TEACHERS’ PERCEPTIONS ON USING FIRST LANGUAGE IN NORTHERN CYPRUS EFL CLASSROOMS
The use of the first language (L1) in English as a Foreign Language (EFL) classes has been a controversial topic in the field. There are several approaches towards using L1 in EFL classrooms; While some teachers claim that L1 should not be used, others think that it has an important role in facilitating EFL learning. The present study aimed at investigating EFL teachers’ perceptions about using L1 and the cases in which they do so in the context of state schools in northern Cyprus. In addition, possible differences in their perceptions and practices based on age, gender, first language, level of education, place of graduation, faculty of graduation, years of teaching experience and grade level taught were analyzed. In total, 170 EFL teachers participated in the study, where a researcher-made questionnaire was employed to collect data about their perceptions. Data were analyzed quantitatively through descriptive statistics and parametric inferential tests were also run to identify possible differences based on the given categories. The results showed that the majority of the teachers had a neutral approach towards using L1 in EFL classrooms; they preferred to use L1 when there was a need. The results also revealed that while there is no difference in their perceptions regarding using L1 in the classroom based on gender, several differences were identified in terms of years of teaching experience, year group taught, level of education, school of graduation and first language.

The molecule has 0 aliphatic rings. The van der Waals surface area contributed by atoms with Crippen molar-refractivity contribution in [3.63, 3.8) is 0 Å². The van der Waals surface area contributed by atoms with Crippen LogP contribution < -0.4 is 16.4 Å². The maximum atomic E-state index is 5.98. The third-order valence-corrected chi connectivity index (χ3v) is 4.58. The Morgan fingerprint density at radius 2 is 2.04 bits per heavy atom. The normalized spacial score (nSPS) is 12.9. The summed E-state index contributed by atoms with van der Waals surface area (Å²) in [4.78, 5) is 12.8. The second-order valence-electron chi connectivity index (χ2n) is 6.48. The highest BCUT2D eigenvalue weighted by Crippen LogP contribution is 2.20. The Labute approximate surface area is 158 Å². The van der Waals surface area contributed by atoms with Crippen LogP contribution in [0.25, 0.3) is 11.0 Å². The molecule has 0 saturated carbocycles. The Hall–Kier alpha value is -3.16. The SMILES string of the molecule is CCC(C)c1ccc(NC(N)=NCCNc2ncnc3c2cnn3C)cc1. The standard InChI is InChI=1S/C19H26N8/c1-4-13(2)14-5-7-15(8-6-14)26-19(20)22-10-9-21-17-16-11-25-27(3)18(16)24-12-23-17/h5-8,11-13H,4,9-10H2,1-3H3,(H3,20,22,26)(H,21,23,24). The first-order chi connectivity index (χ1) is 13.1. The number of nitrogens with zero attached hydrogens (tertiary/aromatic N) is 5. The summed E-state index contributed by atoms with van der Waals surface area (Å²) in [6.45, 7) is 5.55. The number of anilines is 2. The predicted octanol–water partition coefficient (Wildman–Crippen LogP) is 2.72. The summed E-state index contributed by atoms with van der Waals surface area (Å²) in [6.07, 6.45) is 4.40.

Keywords: use of first language, L1, English as a foreign language, teachers’ perceptions, mother tongue use in EFL
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